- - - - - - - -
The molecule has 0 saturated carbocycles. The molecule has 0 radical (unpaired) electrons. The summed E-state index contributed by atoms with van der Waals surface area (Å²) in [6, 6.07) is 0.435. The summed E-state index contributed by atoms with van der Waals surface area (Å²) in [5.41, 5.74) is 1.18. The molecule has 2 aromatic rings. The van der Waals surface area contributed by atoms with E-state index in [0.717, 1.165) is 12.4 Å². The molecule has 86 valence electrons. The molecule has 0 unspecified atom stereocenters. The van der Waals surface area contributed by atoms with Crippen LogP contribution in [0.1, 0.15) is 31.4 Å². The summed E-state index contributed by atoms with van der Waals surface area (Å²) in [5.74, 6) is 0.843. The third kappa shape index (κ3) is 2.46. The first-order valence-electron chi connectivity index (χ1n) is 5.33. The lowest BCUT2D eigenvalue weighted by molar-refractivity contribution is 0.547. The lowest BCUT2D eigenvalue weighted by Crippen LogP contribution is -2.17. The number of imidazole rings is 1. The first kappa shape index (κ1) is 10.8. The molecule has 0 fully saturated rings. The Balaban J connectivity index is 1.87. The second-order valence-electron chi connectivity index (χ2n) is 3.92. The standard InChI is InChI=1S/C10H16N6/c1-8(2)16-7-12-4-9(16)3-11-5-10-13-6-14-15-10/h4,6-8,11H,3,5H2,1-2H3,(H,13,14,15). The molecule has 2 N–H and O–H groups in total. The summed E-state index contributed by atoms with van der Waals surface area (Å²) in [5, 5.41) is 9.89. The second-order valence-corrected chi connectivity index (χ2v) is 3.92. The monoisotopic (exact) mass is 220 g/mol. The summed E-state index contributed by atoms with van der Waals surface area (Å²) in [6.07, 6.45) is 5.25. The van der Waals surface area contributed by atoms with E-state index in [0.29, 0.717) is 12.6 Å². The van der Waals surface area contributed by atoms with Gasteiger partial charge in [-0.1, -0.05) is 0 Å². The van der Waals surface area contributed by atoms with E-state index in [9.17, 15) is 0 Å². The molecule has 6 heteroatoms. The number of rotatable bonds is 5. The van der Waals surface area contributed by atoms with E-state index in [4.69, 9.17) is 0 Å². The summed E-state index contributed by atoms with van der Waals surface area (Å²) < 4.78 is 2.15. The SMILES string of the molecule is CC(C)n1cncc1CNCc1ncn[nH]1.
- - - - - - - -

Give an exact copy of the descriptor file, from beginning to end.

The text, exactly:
The molecule has 0 saturated carbocycles. The molecule has 0 radical (unpaired) electrons. The summed E-state index contributed by atoms with van der Waals surface area (Å²) in [6, 6.07) is 0.435. The summed E-state index contributed by atoms with van der Waals surface area (Å²) in [5.41, 5.74) is 1.18. The molecule has 2 aromatic rings. The van der Waals surface area contributed by atoms with E-state index in [0.717, 1.165) is 12.4 Å². The molecule has 86 valence electrons. The molecule has 0 unspecified atom stereocenters. The van der Waals surface area contributed by atoms with Crippen LogP contribution in [0.1, 0.15) is 31.4 Å². The summed E-state index contributed by atoms with van der Waals surface area (Å²) in [5.74, 6) is 0.843. The third kappa shape index (κ3) is 2.46. The first-order valence-electron chi connectivity index (χ1n) is 5.33. The lowest BCUT2D eigenvalue weighted by molar-refractivity contribution is 0.547. The lowest BCUT2D eigenvalue weighted by Crippen LogP contribution is -2.17. The number of imidazole rings is 1. The first kappa shape index (κ1) is 10.8. The molecule has 0 fully saturated rings. The Balaban J connectivity index is 1.87. The second-order valence-electron chi connectivity index (χ2n) is 3.92. The standard InChI is InChI=1S/C10H16N6/c1-8(2)16-7-12-4-9(16)3-11-5-10-13-6-14-15-10/h4,6-8,11H,3,5H2,1-2H3,(H,13,14,15). The molecule has 2 N–H and O–H groups in total. The summed E-state index contributed by atoms with van der Waals surface area (Å²) in [5, 5.41) is 9.89. The second-order valence-corrected chi connectivity index (χ2v) is 3.92. The monoisotopic (exact) mass is 220 g/mol. The summed E-state index contributed by atoms with van der Waals surface area (Å²) in [6.07, 6.45) is 5.25. The van der Waals surface area contributed by atoms with E-state index in [0.29, 0.717) is 12.6 Å². The van der Waals surface area contributed by atoms with Gasteiger partial charge in [-0.1, -0.05) is 0 Å². The van der Waals surface area contributed by atoms with E-state index in [9.17, 15) is 0 Å². The molecule has 6 heteroatoms. The number of rotatable bonds is 5. The van der Waals surface area contributed by atoms with E-state index in [4.69, 9.17) is 0 Å². The summed E-state index contributed by atoms with van der Waals surface area (Å²) < 4.78 is 2.15. The SMILES string of the molecule is CC(C)n1cncc1CNCc1ncn[nH]1.